Current Affairs Politics

Plaid Cymru – Regionalist Or Nationalist?

Some months ago I argued that Plaid Cymru’s greatest failure was its reluctance to apply the party’s brand of self-confident nationalism in the area of politics that it had applied so successfully in the areas of language and culture. While Plaid had undoubtedly been at the forefront of language revival and equality in Wales, far surpassing the efforts of political parties in the other Celtic nations, it had shied away from making the same commitment to the quest for independence.

Instead the party pursued a timid political nationalism quiet at odds with its cultural nationalism, embracing a sort of home rule mentality in the pursuit of votes that largely pushed the issue of independence for Wales to one side. Now, with the SNP showing in Scotland that progressive nationalism has the potential to garner real electoral support (and power), the party is once again returning to its core principals. The BBC reports that:

‘Plaid Cymru members vote to change the party’s constitution, to call for Wales to be independent.

Plaid Cymru’s annual conference has explicitly committed the party to achieving independence for Wales.

A motion pledging the party to securing “independence for Wales in Europe” was backed overwhelmingly by delegates in Llandudno.

Plaid’s constitution previously stated it aimed for “full national status for Wales within the European Union”.

Welsh Secretary Cheryl Gillan accused the party of an “isolationist agenda”.

The use of the term independence has been a bone of contention in Plaid Cymru for decades.

Former Plaid Cymru leader Dafydd Wigley famously declared in 1999 that the party had “never ever” advocated independence, and follows the election successes of the Scottish National Party (SNP) in Scotland.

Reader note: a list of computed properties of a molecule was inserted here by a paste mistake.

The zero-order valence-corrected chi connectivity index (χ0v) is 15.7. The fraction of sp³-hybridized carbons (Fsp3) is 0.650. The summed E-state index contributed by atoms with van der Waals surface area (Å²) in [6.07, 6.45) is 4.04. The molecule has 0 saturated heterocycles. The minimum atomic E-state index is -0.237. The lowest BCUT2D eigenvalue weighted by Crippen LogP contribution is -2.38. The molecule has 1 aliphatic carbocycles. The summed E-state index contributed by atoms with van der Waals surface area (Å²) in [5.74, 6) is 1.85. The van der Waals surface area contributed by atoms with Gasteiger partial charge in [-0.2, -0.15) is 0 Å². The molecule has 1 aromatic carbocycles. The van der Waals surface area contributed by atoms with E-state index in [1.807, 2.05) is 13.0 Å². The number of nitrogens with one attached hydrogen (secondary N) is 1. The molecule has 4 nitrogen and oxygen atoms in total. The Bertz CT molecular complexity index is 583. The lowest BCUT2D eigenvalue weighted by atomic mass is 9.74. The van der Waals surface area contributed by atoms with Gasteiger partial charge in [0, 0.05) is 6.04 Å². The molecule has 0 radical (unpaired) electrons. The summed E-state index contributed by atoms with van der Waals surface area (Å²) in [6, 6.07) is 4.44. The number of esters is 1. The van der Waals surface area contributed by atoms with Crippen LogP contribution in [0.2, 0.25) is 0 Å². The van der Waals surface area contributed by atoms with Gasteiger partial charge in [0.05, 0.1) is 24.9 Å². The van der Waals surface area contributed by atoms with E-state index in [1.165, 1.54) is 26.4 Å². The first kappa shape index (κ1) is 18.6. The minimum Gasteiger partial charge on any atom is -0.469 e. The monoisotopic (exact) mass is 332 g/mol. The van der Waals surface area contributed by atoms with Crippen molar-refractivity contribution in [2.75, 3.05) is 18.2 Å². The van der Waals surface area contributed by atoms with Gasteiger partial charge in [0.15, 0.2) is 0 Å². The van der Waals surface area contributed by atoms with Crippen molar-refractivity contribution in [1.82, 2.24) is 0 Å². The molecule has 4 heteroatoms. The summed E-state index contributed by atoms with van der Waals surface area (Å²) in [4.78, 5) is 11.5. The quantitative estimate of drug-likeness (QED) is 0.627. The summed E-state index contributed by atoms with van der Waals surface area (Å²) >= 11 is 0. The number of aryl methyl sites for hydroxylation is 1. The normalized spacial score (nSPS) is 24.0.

Throughout this conference many senior party figures have drawn parallels with the SNP’s pursuit of independence and now believe that this is a path that Plaid should now follow.

It has, however, always been a long-term aim of many party members.

The change comes at a time when Plaid Cymru is engaged in a wide ranging review, after disappointing assembly election results and Ieuan Wyn Jones’ decision to stand down as leader in March.

Current party leader Ieuan Wyn Jones will stand down in the spring Conference delegate Marcus Warner said: “On the surface the motion may seem a bit trite, maybe a technicality, but I don’t agree.

“The lifeblood of our renewal as a party and as a nation must be a crystal clear commitment to independence.”’

This is a welcome move with the proviso that Plaid’s leadership has always tended towards a cautious, conservative mind and could well slip back towards the minimalist style of politics that it has pursued over the last two decades. That, indeed is Plaid Cymru’s big challenge in the years ahead, to decide once and for all if it is a Welsh regionalist or nationalist party.

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